DNA Through Graphene Nanopores

Delft University of Technology announces a new type of nanopore devices that may significantly impact the way we screen DNA molecules.

Story content courtesy of Prof. C. Dekker, Kafli Institute of Nanoscience, Netherlands


Artistic rendering of DNA translocation through a graphene nanopore. A double-strand DNA molecule is seen to traverse through a small hole made in an atomically thin layer of graphene that is located on a Si/SiN chip.

Image courtesy Cees Dekker lab TU Delft / Tremani

The research team has developed a novel technique to fabricate tiny holes in a layer of graphene (a carbon layer with a thickness of only 1 atom), and were then able to slide a single molecule of DNA through a tiny nanoscale hole. The DNA moves base per base through the nanopore. With the atomically thin graphene nanopore, one in principle has the potential for reading off the DNA sequence, base per base.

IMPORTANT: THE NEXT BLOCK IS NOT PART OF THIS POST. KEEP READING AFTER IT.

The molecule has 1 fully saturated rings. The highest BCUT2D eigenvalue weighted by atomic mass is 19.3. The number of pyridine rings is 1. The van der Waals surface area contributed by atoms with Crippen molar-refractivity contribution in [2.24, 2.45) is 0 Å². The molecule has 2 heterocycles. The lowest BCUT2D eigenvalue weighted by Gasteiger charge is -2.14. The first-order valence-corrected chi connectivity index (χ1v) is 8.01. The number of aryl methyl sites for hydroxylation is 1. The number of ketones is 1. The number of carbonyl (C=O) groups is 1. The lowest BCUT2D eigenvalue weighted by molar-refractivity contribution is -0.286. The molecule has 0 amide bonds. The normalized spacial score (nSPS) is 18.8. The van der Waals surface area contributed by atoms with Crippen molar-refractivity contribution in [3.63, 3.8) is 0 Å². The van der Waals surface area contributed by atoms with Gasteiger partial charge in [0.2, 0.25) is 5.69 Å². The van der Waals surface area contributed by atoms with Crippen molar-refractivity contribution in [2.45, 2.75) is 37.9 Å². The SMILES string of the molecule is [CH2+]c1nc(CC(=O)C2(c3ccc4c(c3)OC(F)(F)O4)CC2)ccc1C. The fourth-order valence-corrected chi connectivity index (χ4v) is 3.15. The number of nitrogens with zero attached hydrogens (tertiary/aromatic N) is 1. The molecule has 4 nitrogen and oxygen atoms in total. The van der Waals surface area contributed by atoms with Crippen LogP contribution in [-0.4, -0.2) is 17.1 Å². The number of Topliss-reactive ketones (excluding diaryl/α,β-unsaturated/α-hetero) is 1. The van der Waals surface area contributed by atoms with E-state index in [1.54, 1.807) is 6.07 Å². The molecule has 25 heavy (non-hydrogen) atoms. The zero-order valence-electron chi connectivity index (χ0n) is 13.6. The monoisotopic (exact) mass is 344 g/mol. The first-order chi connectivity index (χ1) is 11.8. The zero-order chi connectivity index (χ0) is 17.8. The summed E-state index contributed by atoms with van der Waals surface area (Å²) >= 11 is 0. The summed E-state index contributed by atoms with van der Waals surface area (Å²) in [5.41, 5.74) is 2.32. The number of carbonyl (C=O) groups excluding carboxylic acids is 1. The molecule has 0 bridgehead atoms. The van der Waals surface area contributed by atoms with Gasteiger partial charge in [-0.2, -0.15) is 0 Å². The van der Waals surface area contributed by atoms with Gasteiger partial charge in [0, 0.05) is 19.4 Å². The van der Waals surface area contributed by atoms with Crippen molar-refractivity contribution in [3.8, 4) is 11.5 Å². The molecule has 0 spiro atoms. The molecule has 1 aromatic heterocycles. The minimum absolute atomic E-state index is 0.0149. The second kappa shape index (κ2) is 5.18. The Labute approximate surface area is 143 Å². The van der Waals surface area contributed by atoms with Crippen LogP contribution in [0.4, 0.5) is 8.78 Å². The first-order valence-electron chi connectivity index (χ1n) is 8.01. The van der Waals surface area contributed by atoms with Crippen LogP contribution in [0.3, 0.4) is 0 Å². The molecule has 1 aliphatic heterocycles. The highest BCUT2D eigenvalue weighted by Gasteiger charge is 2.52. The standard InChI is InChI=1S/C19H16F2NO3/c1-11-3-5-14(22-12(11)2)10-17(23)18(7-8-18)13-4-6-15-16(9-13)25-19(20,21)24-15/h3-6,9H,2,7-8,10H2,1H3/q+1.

In addition to sequencing, graphene nanopores offer new opportunities, such as improved sensors for science and other applications.

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